• My incentives to attend our online (non-required) course meetings = advice on projects/assignments, helpful “how to” or demonstrations, and guest speakers (A BIG thanks goes out to Jess, Josie & Paul this term!).
    • Offer a recording and class notes for those who cannot attend, but want the supplemental information and resources.
  5. Try offering “on demand” office hours. I use helpful scheduling websites with my Google Calendar to set up student meetings. Both youcanbook.me and calendly offer easy ways for learners to schedule 15-, 30- or 60-minute meetings, depending on my own personal work/travel schedule. Example of the calendly appointment scheduler below:

Step ONE

Screen Shot 2015-02-28 at 6.26.18 PM

 

Step TWOsched

 

Step THREE

book
 Step FOUR

Screen Shot 2015-02-28 at 6.51.51 PM

  • ProTip: Be sure have your students identify the purpose of the meeting. E.g. I ask, “What specific issue you would YOU like to resolve at our meeting?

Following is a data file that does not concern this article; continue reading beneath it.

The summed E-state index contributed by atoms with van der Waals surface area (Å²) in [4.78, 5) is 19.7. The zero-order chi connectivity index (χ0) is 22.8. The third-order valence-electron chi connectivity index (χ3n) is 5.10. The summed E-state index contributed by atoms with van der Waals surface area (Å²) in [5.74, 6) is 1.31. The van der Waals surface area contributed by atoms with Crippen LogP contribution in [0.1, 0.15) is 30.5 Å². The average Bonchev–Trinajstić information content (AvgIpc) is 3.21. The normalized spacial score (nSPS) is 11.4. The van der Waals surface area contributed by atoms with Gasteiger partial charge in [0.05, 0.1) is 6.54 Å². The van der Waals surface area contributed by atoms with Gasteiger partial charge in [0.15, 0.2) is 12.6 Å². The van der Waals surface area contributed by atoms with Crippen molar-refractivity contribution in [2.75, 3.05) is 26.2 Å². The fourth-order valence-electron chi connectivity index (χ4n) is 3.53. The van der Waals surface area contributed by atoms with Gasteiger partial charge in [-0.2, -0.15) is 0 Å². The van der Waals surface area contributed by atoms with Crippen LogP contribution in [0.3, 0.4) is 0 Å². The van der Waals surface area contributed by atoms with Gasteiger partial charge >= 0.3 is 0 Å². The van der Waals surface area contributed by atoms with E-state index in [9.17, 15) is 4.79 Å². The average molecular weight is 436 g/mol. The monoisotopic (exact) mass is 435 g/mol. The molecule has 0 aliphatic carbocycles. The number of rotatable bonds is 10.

• Dedicated meeting location: Since I lecture online, I decided to keep all my office hour meetings in a set GoToMeeting space that is standard for all my courses. This is included on the course syllabus, class announcements, and, most importantly, it is an accessible location – students can use their web or phone:

LTEC Virtual Office Hours with Dr. Pasquini” Please join my meeting from your computer, tablet or smartphone. https://global.gotomeeting.com/join/981968477

  • You can also dial in using your phone.United States (Long distance): +1 (213) 289-0012
    Access Code: 981-968-477 

I am still evaluating my own office hour approaches for my distance learners, so please feel free to share your strategies with me. How do you support your learners? What ways have you encouraged your students to connect with you for office hours? Do you have suggestions that I might want to consider for online office hours? Post your suggestions below!

References

Weimer, M. (2015a, February 17). Office hours alternative resonates with students. Faculty Focus. Retrieved from http://www.facultyfocus.com/articles/teaching-and-learning/office-hours-alternative-resonates-students/

Weimer, M. (2015b, February 18). Office hours redux. Faculty Focus. Retrieved from http://www.facultyfocus.com/articles/teaching-professor-blog/office-hours-redux/